The Democratic version, the aforementioned George Floyd Justice in Policing Act, would lower the legal standard by which law enforcement officers can be prosecuted for misconduct and limit their protections against civil liability under qualified immunity, as well as the ability of federal officers to use force , no-knock warrants, chokeholds and carotid holdes. It would also establish new reporting requirements, a new national database on police misconduct and national accreditation standards for law enforcement agencies, under which officers would be trained in racial profiling, implicit bias and their duty to intervene when another officer uses excessive force, including other provisions.

The Republicans’ bill—the JUSTICE Act—focused heavily on collecting data on police use of force and more documentation of police misconduct, and was much more restrictive than the Democrats’ proposal.

Qualified immunity, in particular, has consistently been a major sticking point between the two parties, with Democrats determined to end such protections, and Republicans arguing that doing so would leave police officers too vulnerable to accountability. Under existing law, qualified immunity makes it challenging to bring civil actions against police officers for damages they have caused, unless there was a previous case where those same damages were held to be illegal or unconstitutional. As result, police officers have not been held responsible in multiple cases where they have killed people, caused serious injuries and damaged property.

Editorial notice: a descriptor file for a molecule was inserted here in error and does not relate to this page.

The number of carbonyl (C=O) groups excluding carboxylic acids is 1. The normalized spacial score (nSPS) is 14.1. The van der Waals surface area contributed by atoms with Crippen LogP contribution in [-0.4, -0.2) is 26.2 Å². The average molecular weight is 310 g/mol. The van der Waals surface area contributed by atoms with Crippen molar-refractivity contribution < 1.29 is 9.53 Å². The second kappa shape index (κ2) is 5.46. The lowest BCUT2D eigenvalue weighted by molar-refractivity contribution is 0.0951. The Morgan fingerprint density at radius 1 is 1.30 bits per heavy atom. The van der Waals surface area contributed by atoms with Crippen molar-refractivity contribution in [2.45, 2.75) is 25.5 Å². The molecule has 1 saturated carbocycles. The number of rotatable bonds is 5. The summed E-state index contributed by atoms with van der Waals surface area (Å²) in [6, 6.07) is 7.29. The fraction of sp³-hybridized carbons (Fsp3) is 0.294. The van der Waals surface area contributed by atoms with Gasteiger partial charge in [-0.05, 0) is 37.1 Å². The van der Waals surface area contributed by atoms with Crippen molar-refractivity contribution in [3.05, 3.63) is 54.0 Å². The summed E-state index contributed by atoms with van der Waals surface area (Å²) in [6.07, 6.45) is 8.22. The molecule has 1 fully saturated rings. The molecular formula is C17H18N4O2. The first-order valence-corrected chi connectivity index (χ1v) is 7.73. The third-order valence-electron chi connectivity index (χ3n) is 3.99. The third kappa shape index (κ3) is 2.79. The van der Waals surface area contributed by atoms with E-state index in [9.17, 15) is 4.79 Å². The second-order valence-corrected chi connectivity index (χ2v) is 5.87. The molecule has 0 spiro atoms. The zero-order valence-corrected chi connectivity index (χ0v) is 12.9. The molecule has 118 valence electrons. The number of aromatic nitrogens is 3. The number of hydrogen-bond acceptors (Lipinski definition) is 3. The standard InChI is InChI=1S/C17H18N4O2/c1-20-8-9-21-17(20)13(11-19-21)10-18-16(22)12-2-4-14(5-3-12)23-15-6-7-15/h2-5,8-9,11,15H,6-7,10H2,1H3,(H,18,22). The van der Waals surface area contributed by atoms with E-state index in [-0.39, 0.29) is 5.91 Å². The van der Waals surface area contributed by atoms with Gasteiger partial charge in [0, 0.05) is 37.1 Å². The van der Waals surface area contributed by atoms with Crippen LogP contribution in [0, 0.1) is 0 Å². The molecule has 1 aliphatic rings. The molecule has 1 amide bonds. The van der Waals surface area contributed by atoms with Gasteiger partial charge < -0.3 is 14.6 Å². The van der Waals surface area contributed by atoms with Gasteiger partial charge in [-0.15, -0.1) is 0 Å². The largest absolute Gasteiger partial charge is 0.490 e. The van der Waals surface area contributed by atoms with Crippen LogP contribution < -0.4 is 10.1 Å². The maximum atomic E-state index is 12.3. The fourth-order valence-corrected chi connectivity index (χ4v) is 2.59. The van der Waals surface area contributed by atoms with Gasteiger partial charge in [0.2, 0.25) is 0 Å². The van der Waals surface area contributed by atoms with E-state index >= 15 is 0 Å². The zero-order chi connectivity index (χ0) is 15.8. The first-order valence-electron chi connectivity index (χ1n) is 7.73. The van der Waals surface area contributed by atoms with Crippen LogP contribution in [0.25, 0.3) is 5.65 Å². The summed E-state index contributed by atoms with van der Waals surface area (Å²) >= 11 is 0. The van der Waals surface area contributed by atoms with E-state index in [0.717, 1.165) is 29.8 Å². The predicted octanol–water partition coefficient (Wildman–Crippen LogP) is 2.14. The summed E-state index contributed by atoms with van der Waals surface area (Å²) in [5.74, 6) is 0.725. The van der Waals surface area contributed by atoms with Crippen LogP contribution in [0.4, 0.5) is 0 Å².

A compromise put forward by Scott, although it never passed into law, was the idea that instead of holding individual officers liable for damages, police departments would be held accountable, in a way to take the pressure off individuals and yet increase responsibility. Senator Lindsey Graham, in a tweet this weekagain referred to this idea, noting that “it makes sense to hold police departments accountable”.

Broadly speaking, the federal government faces limitations in the extent to which it can address police practices, as most departments operate at the state and local levels and are governed by those laws. Those limits were reflected in some similarities between the previous Democratic and Republican bills, both of which attempted to use federal dollars to encourage policy changes that the US government could not mandate. For example, both have awarded conditioned money to state and local law enforcement agencies based on whether they eliminated chokeholds.

Another major point of overlap between the two bills was the requirement that regional agencies better report the use of force to the Justice Department. This can also be a starting point for new negotiations.

Booker, Scott and former Representative Karen Bass (D-CA) — now mayor of Los Angeles — previously led Congressional negotiations on the legislation. In September 2021, talks on police reform fell through due to the disagreements between the parties. Those same dividing lines remain, and given the current makeup of Congress, it’s likely that any police reform that could pass would be much narrower and even more difficult to pass.